April 14, 2021 11:05 pm

Thanks to Cloud services, TCS brand value grows faster than IBM, Accenture and HPE: Report

TCS’s 14% rise in brand value is in stark contrast to many of its peers, including Cognizant (-10%), Infosys (-3%), Fujitsu (-14%), Wipro (-7%) and Xerox (-33%), whose brands have either stagnated or lost value.

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Tata Consultancy Services (TCS) has overtaken some of the world’s top technology firms like IBM, Accenture and HPE in IT Service sector this year, adding $1.3 billion of value to its brand, which is now worth $10.4 billion, said a report. TCS rose 14% in brand value compared to 1% of IBM and negative growth of 4% and 65% of Accenture and HPE respectively.

According to Brand Finance, an UK based independent brand valuation and strategy consultancy firm, TCS’s growth contrasts with stagnation in the sector, which saw the combined value of the 13 brands in both 2017 and 2018’s rankings slip 1% to $94.4 billion. TCS’s 14% rise in brand value is in stark contrast to many of its peers, including Cognizant (-10%), Infosys (-3%), Fujitsu (-14%), Wipro (-7%) and Xerox (-33%), whose brands have either stagnated or lost value.

The report attributes TCS growth to its digital services which includes Cloud, Cybersecurity, IoT, Digital Interactive, Enterprise Intelligent Automation, Enterprise Application Services, Consulting & Service Integration and Cognitive Business Operations among others. Digital services saw 40% increase in year-on-year revenues in the third quarter to December 2017 with more than 150 contract wins, including the division’s first $50 million-plus client. An additional 12,543 employees were recruited, taking the total to 390,880. Despite its strong business performance, TCS’ Brand Strength Index (BSI) score and brand rating stayed at 78 and AA+, said report.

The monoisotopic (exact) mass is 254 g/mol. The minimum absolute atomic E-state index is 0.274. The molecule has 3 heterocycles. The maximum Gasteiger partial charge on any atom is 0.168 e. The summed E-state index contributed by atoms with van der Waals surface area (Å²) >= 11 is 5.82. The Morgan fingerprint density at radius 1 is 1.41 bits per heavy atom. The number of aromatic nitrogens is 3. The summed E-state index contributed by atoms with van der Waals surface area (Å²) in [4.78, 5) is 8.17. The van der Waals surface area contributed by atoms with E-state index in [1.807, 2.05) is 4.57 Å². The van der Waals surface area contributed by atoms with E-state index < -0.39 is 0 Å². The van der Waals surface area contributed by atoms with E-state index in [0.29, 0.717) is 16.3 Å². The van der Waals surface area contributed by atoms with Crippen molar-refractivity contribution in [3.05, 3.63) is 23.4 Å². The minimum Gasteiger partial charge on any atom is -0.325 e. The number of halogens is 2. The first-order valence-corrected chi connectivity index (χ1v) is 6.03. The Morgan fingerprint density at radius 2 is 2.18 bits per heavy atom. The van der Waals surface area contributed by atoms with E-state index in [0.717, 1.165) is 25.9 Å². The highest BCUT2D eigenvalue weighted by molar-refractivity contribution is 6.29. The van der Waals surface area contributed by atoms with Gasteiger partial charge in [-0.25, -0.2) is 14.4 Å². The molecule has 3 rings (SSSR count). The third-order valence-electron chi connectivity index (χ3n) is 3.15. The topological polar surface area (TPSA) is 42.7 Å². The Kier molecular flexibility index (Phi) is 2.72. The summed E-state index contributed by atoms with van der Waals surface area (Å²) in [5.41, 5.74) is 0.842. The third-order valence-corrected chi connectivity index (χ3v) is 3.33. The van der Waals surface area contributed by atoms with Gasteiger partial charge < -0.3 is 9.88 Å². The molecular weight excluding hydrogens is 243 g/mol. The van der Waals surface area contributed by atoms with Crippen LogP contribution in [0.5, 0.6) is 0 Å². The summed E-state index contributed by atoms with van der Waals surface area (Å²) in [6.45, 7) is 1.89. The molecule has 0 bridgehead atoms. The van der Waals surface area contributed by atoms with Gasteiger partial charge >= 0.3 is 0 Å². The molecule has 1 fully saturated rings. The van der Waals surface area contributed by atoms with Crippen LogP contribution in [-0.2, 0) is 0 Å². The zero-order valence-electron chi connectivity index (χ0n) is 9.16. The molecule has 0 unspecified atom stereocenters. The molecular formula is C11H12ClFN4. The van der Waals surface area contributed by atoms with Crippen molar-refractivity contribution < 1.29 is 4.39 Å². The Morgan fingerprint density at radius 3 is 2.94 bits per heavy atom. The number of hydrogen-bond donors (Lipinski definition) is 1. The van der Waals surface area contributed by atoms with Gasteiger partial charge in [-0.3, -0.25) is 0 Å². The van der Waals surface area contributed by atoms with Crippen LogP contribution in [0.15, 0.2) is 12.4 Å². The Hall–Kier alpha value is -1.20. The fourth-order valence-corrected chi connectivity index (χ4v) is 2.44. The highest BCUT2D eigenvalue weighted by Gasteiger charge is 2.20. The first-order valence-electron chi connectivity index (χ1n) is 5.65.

“Spending on traditional IT outsourcing has reached a natural limit and companies have been slow to reposition around value-added services with a few exceptions. TCS has done a great job over the past 4-5 years shifting perceptions, positioning themselves as an international company at the forefront of technological developments, which is a fair reflection as that is where they generate the majority of revenues and where they are expanding,” said Savio D’Souza, Director at Brand Finance.

Overall, IBM retained its position as the IT Services sector’s most valuable brand, with a 1% rise in brand value to $19.5 billion. IBM’s brand rating improved two scores to AAA and its BSI was the highest in the sector by almost 10 points at 87.6. In fourth quarter of 2017 IBM broke a 22-quarter streak of declining revenues with 3.5% growth, though 2.5% of this was attributed to the weaker dollar and annual sales were down 1% at US$79.1 billion.

“IBM is a very strong and well respected brand within the industry. If it can leverage that reputation, it will be able to gain momentum in areas where it has been slow to move, particularly cloud computing. IBM is focusing on repositioning itself as the leading provider of cloud services, blockchain and AI for enterprises,” said D’Souza.

Accenture, the sector’s second most valuable brand, lost 4% of its brand value, which now stands at $16.8 billion. The fall is likely to be a blip for the consultancy, which has invested heavily in differentiating itself in digital, cloud and security services, which now account for more than half of its revenues. Of the $10 billion in new bookings for first quarter of 2018, 59% were in consulting.

Aside from TCS, Capgemini was the only company in the top 15 to achieve double-digit brand value growth, gaining 10% to $4.6 billion. Capgemini generated 30% of its €12.5 billion revenue from its new Digital & Cloud offer and has positioned itself well as understanding how to implement these key technologies.

HPE’s woes continued, with brand value down 65% to $3.1 billion. The company plunged from 4th to 12th in the ranking. HPE was formed in November 2015, when Hewlett-Packard split the PC and printers business from the enterprise products and services business. In 2017, HPE spun off its enterprise services division as DXC Technology and its software business to Micro Focus, with DXC now treated as a separate brand with a brand value of US$6.0 billion, a BSI of 64.0 and a lowly brand rating of A+.

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